7.7 Tell students not to break off for private conversations during a videoconference

In some cases, students report the participants at other sites muting their microphones in order to have private conversations. This would not be acceptable in a face-to-face meeting and yet the lower presence that some students experience in online meetings leads some to do it in a videoconferencing situation. Some students even felt that this was acceptable behaviour and saw it as a benefit of using videoconferencing.

7.8 Inform students about the skills for synchronous communication that supplement face-to-face behaviours in order to compensate for less physical presence

As noted in the section on the communication platforms (Guidance note 5.7) videoconferencing is a more limited form of interaction than face-to-face situations, exacerbated by the internet connections in some cases not being effective. Students struggled with adapting to this in some cases, particularly when questioning each other. These techniques include alerting a person that they are being addressed by using their name, since one cannot indicate this through directing one’s gaze at an individual.

7.9 Tell students to chair meetings so that only one person speaks at the same time and all get a chance to speak (essential)

As noted above, a difficulty with videoconferencing is that body language, gestures and faces are not so easily seen, and so seeing cues and knowing who is to speak next becomes more difficult. Some groups reported lapses in inclusivity, caused by their tendency for some people to dominate the videoconference. Participation needs to be more formally structured so that only one person speaks at once, and all people get a chance to speak. This is done by one person (preferably this role is rotated) chairing the meeting and employing techniques to include those who are finding it difficult to engage.  Chairs should pause the meeting occasionally and check if anyone wants to ask questions, addressing each person by name and inviting them to speak if they have not had an opportunity to do so. Students speculated on whether there were specific cultural reasons that meant that some students were less likely to participate in videoconferencing sessions, but did not alter their behaviour to ensure that these barriers were reduced.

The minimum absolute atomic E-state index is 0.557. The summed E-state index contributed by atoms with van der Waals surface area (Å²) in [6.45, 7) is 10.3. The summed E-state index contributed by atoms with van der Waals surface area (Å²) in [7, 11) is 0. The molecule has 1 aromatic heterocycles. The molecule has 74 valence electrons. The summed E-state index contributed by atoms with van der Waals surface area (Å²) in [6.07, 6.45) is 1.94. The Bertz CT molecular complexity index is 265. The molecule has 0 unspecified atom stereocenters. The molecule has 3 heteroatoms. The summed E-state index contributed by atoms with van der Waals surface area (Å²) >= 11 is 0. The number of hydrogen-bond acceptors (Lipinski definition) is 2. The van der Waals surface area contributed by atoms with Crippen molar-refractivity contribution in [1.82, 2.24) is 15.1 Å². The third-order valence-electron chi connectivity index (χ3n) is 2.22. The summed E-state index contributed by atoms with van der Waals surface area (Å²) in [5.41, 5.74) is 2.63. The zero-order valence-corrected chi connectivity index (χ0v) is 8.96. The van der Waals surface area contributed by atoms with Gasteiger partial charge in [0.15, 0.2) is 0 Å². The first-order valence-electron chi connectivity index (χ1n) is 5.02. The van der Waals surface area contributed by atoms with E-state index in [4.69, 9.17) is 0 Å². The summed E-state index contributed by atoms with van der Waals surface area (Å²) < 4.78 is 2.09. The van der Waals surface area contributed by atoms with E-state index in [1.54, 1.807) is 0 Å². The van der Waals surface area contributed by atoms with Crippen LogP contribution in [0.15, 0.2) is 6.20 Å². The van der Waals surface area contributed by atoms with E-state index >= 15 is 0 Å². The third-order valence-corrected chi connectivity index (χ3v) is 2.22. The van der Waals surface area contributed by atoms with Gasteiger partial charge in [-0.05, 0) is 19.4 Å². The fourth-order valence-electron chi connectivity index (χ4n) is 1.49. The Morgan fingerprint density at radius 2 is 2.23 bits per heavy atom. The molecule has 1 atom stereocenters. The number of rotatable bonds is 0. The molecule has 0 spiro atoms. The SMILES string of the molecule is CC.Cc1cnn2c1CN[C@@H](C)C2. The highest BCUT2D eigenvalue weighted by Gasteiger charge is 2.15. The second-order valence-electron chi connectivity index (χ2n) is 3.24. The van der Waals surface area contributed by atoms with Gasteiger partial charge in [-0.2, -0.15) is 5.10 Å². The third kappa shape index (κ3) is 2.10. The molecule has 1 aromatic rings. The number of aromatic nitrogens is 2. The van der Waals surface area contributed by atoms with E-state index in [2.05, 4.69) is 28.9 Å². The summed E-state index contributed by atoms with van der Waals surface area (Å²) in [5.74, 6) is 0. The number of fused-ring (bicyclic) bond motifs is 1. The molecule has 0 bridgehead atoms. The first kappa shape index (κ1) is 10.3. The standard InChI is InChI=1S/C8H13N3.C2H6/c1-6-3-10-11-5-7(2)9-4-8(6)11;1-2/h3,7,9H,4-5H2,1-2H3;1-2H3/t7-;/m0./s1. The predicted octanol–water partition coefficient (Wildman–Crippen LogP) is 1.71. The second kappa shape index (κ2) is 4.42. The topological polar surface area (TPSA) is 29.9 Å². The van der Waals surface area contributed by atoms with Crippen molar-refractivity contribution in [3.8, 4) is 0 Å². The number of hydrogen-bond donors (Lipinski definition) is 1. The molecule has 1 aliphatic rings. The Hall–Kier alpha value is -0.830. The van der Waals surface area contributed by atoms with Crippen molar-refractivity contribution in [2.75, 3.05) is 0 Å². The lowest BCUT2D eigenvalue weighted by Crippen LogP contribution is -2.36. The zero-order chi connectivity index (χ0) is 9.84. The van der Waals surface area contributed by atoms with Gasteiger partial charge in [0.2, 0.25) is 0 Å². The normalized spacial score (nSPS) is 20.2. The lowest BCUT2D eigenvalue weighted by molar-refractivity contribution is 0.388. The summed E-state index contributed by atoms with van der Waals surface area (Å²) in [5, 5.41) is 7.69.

7.10 Tell students to plan and structure meetings

Some meetings took much longer than necessary because they were used as a means to transfer information rather than discuss concepts. An example that one student referred to was of asking for information at the meeting rather than in advance so that it could be properly prepared for. Circulating agendas before a meeting was still not common practice with all the groups by the end of the first semester.

7.11 Tell students to set up their equipment so that there is no echo (essential)

In the observations of the recorded videoconferences it has been observed that there is an echo in many of the meetings. The echo in videoconferences is caused by sound from a speaker being picked up by the microphone and relayed back. Usually this makes communication very difficult, and the usual procedure when this arises in professional videoconferences is to halt the meeting until whoever is responsible for the echo stops it and, if they do not, muting their microphone even though this means they are then blocked from contributing to the meeting. This is easily fixed by either a) using a headset or b) turning off the microphone when not in use. The students seemed prepared to put up with the echo rather than insisting on it being stopped. Some students seemed unaware that these simple remedies would prevent the echo from occurring.

7.12 Inform the students that they must take into account students with disabilities (essential)

One student amongst the participants was deaf and despite this, the team still used sound for their meetings. This meant that he could not participate in the meetings, as the webcam quality was also too limited for him to lipread, unless he was addressed directly, in which case his colleagues at his end could interpret for him; a task they could not do the rest of the time as their attention was taken up with participating in the meeting. The students should be made aware that it is perfectly acceptable to switch to text chat and use this if any of the participants have issues with audio, either because of technological or disability barriers.

7.13 Tell students not to hold the meeting in unsuitable areas (essential)

Some students reported problems with connectivity, due to working in places with poor wifi, and background noise making communication difficult.

7.14 Ensure the students have appropriate laptops

In early stages, some students used laptops that were too low spec to run GoToMeeting and CAD software simultaneously.

7.15 Ask the students to reflect on developing fluency in using the software